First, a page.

Cytochrome Oxidase Inhibition: A Novel Animal Model of Alzheimer's Disease
Digital Object Identifier (DOI)
A profound decrease in activity of the mitochondrial enzyme cytochrome oxidase in blood platelets is a recently identified concomitant of Alzheimer's disease (AD). We investigated a possible pathogenic link between this finding and the symptoms of AD by mimicking this mitochondrial enzyme deficiency in rats. Rats were infused chronically with a selective inhibitor of cytochrome oxidase, sodium azide, or with saline delivered via subcutaneously implanted osmotic minipumps. The azide treatment impaired both spatial and nonspatial learning. Further, the azide treatment inhibited a low-threshold form of hippocampal long-term potentiation, primed burst potentiation. The behavioral deficits were not secondary to a sensory or motor impairment. Thus, chronic azide treatment of rats models some characteristics of AD.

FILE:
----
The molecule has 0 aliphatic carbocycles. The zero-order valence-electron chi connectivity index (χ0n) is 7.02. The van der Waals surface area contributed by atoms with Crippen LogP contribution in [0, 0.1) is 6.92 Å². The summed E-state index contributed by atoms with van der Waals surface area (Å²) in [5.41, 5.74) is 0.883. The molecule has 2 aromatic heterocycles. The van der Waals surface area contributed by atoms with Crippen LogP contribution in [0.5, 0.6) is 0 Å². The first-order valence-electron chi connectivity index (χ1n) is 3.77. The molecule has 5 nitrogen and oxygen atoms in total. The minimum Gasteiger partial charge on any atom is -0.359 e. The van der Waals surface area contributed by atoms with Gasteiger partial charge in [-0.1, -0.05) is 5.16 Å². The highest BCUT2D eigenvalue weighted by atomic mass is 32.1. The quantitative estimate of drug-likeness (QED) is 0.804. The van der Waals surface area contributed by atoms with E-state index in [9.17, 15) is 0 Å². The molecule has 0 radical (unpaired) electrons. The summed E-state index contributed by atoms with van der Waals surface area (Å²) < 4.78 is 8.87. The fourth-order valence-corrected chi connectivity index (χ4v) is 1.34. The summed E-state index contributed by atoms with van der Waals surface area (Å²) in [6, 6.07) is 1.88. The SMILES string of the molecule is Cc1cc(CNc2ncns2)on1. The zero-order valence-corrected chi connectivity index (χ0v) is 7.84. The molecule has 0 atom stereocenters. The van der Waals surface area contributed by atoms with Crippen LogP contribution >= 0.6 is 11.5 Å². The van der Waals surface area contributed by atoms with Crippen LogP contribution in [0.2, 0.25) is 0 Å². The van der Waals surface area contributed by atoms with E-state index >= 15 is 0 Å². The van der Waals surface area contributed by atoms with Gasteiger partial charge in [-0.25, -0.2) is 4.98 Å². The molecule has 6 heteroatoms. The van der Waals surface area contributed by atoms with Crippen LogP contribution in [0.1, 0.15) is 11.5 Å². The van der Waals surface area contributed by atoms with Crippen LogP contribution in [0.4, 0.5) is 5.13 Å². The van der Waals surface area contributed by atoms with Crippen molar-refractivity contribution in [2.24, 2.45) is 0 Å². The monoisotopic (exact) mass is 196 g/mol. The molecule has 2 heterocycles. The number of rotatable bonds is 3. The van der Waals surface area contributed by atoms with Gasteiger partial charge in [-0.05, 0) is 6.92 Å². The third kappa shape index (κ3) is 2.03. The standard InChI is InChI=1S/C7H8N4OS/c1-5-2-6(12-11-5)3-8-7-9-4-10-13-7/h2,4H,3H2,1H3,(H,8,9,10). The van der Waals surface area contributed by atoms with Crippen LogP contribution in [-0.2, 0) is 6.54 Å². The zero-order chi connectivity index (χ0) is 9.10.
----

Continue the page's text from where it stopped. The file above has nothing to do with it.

Was this content written or created while at USF?
Citation / Publisher Attribution
The Journal of Geriatric Psychiatry and Neurology, v. 5, issue 2, p. 93-101
Scholar Commons Citation
Bennett, M. Catherine; Diamond, David M.; Stryker, Stacy L.; Parks, Janice K.; and Parks, W. Davis, "Cytochrome Oxidase Inhibition: A Novel Animal Model of Alzheimer's Disease" (1992). Psychology Faculty Publications. 1299.